“No matter who you are, what you look like, where you are from or who you love — we are here for you.”
This is often the mantra I give as I speak about Cooley Dickinson Hospital, a member hospital of Mass General Brigham. It is an honor and privilege to serve as Cooley Dickinson’s president, and as the first African American woman to lead a Mass General Brigham facility. Cooley Dickinson is committed to the health and wellness needs of western Massachusetts residents and serves many diverse communities, including a large LGBTQ+ population. Our focus on inclusion and equitable health care is critical to everyone who relies on us for care.
I always wanted to follow in the footsteps of my father, one of the first African American ophthalmologists in St. Louis. After completing my residency at Massachusetts Eye and Ear (MEE), and an oculofacial plastic surgery fellowship at the University of Iowa, I joined the faculty at MEE. Whether in a faculty practice, or subsequently in private practice, the chance to provide direct patient care was a wonderful and unique opportunity. However, I felt a passion to connect with the community on a broader level.
The focus on community service led me to change career paths and transition to healthcare administration. It was another opportunity to lead, guide and mentor others, particularly physicians. As an African American woman, I realized that while the journey may be more difficult, the opportunity to mentor and impact others was great. I was motivated by an internal drive to succeed, to be a role model and to serve others.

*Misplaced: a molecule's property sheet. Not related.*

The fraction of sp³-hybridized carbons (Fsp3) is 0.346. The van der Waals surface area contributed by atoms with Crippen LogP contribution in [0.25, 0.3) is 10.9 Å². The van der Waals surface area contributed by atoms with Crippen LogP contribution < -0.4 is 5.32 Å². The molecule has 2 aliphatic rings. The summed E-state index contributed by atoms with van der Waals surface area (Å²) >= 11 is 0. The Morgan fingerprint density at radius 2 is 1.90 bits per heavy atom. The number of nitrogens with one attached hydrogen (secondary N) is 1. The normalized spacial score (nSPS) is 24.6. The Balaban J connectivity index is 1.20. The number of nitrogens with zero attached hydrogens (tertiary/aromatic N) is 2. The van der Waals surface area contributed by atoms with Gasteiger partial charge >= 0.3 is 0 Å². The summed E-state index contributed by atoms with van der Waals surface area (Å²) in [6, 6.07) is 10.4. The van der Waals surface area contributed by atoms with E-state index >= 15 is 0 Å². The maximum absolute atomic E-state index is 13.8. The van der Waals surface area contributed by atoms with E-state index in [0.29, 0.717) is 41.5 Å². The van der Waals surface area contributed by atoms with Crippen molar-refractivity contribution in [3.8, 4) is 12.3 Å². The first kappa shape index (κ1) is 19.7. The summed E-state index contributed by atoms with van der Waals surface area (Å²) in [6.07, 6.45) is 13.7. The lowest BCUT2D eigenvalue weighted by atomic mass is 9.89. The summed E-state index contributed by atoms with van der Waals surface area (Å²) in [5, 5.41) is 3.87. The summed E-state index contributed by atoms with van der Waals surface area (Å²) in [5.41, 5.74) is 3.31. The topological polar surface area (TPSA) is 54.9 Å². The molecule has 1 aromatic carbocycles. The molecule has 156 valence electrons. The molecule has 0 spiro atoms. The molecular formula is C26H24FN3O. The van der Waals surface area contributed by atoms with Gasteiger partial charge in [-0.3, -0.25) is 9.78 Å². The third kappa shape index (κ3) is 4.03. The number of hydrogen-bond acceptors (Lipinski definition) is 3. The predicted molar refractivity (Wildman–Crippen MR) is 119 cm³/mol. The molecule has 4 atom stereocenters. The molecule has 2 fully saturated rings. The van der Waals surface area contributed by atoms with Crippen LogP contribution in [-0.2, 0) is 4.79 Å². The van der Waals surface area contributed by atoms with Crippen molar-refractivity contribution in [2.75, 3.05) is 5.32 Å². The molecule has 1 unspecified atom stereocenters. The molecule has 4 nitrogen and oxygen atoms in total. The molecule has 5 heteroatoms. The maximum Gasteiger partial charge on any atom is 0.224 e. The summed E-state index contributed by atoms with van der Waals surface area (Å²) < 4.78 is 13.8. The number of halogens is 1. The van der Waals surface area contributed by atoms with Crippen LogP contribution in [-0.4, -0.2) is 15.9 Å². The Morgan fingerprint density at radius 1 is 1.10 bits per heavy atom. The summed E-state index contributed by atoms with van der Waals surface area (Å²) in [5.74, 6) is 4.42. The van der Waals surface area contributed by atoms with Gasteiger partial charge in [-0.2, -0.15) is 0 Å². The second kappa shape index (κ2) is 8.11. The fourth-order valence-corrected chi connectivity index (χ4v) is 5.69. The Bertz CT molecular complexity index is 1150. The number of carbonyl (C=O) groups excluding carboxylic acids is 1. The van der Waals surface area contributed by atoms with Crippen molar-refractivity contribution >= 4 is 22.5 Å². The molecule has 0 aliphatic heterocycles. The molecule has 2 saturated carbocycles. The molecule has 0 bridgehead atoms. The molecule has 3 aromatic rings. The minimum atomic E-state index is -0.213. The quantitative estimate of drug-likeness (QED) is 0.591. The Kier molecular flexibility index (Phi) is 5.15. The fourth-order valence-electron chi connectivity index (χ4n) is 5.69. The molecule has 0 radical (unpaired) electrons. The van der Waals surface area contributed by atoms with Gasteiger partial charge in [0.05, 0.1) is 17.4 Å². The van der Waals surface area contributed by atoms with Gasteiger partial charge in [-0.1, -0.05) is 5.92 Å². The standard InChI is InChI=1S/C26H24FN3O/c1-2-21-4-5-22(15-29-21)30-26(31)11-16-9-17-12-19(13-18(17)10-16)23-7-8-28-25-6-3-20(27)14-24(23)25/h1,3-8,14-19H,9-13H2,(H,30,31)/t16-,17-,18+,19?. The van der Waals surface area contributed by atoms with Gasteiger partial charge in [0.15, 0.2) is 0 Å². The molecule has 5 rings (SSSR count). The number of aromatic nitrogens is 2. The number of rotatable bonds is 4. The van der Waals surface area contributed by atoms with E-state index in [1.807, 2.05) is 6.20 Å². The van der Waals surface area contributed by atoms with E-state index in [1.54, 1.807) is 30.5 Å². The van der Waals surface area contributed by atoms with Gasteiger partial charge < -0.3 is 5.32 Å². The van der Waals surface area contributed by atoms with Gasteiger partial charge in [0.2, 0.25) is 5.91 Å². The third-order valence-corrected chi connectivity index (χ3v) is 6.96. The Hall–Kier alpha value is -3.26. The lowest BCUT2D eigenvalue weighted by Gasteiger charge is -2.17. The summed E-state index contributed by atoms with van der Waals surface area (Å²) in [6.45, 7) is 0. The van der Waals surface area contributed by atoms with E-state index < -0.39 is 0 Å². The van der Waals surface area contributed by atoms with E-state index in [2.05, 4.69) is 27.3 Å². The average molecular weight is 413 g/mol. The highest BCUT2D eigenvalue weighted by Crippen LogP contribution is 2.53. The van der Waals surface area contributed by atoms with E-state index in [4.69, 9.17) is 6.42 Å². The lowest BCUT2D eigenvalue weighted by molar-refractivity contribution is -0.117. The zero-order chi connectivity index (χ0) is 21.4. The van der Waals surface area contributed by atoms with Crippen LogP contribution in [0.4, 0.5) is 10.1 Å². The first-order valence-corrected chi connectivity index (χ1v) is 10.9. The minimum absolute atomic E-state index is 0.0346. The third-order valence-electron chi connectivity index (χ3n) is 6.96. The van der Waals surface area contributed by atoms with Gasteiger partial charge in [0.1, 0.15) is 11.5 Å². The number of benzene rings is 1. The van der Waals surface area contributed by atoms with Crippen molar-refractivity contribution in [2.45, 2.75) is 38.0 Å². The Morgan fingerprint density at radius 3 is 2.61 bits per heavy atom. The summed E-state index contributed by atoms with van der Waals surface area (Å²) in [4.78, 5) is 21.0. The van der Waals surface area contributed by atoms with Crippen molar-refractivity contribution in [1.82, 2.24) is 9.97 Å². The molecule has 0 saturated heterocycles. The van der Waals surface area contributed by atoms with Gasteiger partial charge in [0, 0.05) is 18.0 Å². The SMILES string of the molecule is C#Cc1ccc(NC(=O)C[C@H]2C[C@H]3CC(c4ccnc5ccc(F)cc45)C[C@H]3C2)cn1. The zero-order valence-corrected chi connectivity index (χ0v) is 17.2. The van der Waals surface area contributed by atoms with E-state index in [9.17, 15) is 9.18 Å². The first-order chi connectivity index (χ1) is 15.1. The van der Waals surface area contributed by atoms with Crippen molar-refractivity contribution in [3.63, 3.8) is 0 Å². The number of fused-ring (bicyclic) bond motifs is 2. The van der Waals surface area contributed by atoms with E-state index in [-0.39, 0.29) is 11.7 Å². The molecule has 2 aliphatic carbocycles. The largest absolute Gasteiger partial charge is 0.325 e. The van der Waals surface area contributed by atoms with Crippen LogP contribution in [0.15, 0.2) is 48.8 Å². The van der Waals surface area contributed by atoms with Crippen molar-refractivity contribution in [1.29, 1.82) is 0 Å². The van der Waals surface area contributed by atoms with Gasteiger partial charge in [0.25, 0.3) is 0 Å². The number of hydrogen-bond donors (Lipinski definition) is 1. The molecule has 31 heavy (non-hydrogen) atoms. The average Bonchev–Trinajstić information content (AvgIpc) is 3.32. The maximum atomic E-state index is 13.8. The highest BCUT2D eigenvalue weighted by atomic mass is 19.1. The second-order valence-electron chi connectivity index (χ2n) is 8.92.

Lynnette Watkins with Lindsay Sabadosa, Massachusetts State Representative, 1st Hampshire District, at the 2022 Monte’s March. This annual event is sponsored by the Food Bank of Western Massachusetts and raises funds for families who are food insecure.
My journey has not been easy, but it has been rewarding. Leading others takes courage, conviction, humility and optimism. It also means being fully present, for others and for self, particularly in these challenging times. The COVID-19 pandemic, workforce shortages, racial unrest and a host of geopolitical events worldwide have traumatized our physical and mental health. My spouse, Rev. Ed Sackett, introduced me to the concept of “ministry of presence.” Ed experienced this approach during his hospital-based clinical pastoral education training. The premise is that as patients move through complex systems, loneliness adds to anxiety and fear. Focusing on mind, body and soul aids in their healing.
As leaders, our responsibility is to create a healing environment for our patients, providers and staff. Whether rounding in the hospital or at ambulatory clinics, I stay present with those around me. As an extrovert, interacting with others boosts my spirits. These connections feed my soul and remind me of my purpose.
For our patients, providers, staff and community, being mindful offers grace, support and optimism. Being present is essential, particularly as we emerge from challenging times and look to the future. By leveraging my “ministry of presence,” I continue to show others — including those who look like me — what is possible.
Lynnette Watkins, M.D., is the president and chief operating officer of Cooley Dickinson Health Care in Northampton, Mass.